Neil says that in comparison to NxStage, the Tablo dialysis machine for home was above and beyond a better experience for him. For one, NxStage supply storage was a big issue in his home. “I was storing my hanging dialysate bags in our living room, as we didn’t have any other space. It was a challenge. With Tablo it’s so much better. My wife is happy as she has her living room back,” he says.
A Better Life at Home
Now, almost a year since he started on Tablo at home, he says he feels much better. His weight is down to about 200 pounds, he’s able to get around easier and no longer requires blood pressure or diabetes medication.
He also appreciates the convenience of being able to set up and start his treatments on Tablo quickly. “From the time I walk in the door from running errands until I’m doing treatment, set up is only about 20 minutes. It’s a piece of cake. Although my previous dialysis machine for home helped me live, my life on Tablo has been so much better than my first two years on home dialysis.”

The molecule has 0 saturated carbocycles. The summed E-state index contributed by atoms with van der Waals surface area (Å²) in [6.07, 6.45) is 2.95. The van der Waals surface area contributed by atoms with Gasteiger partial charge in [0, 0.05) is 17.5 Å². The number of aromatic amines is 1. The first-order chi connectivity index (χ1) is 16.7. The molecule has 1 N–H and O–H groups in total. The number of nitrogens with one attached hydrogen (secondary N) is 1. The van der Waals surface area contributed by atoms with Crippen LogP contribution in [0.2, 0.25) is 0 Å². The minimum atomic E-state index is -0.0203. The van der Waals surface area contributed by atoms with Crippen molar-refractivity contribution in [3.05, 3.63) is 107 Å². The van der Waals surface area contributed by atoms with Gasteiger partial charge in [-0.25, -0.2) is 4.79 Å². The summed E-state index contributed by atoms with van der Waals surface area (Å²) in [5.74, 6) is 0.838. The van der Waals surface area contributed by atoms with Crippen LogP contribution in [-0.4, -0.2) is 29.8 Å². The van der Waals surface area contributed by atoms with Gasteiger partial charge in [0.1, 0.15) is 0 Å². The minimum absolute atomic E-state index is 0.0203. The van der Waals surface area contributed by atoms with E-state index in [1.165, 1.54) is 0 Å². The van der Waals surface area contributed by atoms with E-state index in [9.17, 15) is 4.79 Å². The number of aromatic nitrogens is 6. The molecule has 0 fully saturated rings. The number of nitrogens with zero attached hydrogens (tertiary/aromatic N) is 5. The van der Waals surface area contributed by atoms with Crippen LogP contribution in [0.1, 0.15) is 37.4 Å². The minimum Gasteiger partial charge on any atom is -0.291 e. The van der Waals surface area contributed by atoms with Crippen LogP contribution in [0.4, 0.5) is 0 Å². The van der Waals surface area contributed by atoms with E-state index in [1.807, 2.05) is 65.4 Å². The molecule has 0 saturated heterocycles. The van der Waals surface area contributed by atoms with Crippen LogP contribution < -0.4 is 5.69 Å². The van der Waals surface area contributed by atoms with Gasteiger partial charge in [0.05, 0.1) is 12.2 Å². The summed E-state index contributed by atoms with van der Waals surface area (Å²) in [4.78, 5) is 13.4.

“Although my previous dialysis machine for home helped me live, my life on Tablo has been so much better than my first two years on home dialysis.”
“It’s the little things that make Tablo such a better home system in my experience, and I want other patients to know the difference,” he continues. “It eases a lot of the pressure that’s on you. I don’t have to search for two clamps to undo, and thankfully there are no heavy bags to hang. If you need to do a manual blood return, it’s not a strain. You just use the hand crank, which makes it so much easier. Instructions on the touchscreen walk you through every step.”
Neil says that it’s so important for chronic kidney disease patients to learn as much as they can about their options so that they can make the choice that works best for them and their lifestyle. “You’re in total control, and in my opinion the more you know the better off you are.”
* Tablo Hemodialysis System Disclaimer:
Results may vary. Keep in mind that all treatment and outcome results are specific to the individual patient. Please consult your physician for a complete list of indications, warnings, precautions, adverse events, clinical results, and other important medical information. It is important that you discuss the potential risks, complications, and benefits of this product with your doctor prior to receiving treatment, and that you rely on your physician’s judgment. Only your doctor can determine if home dialysis is suitable for you, and if you are a suitable candidate for treatment with the Tablo Hemodialysis System.
Interested in home dialysis with Tablo?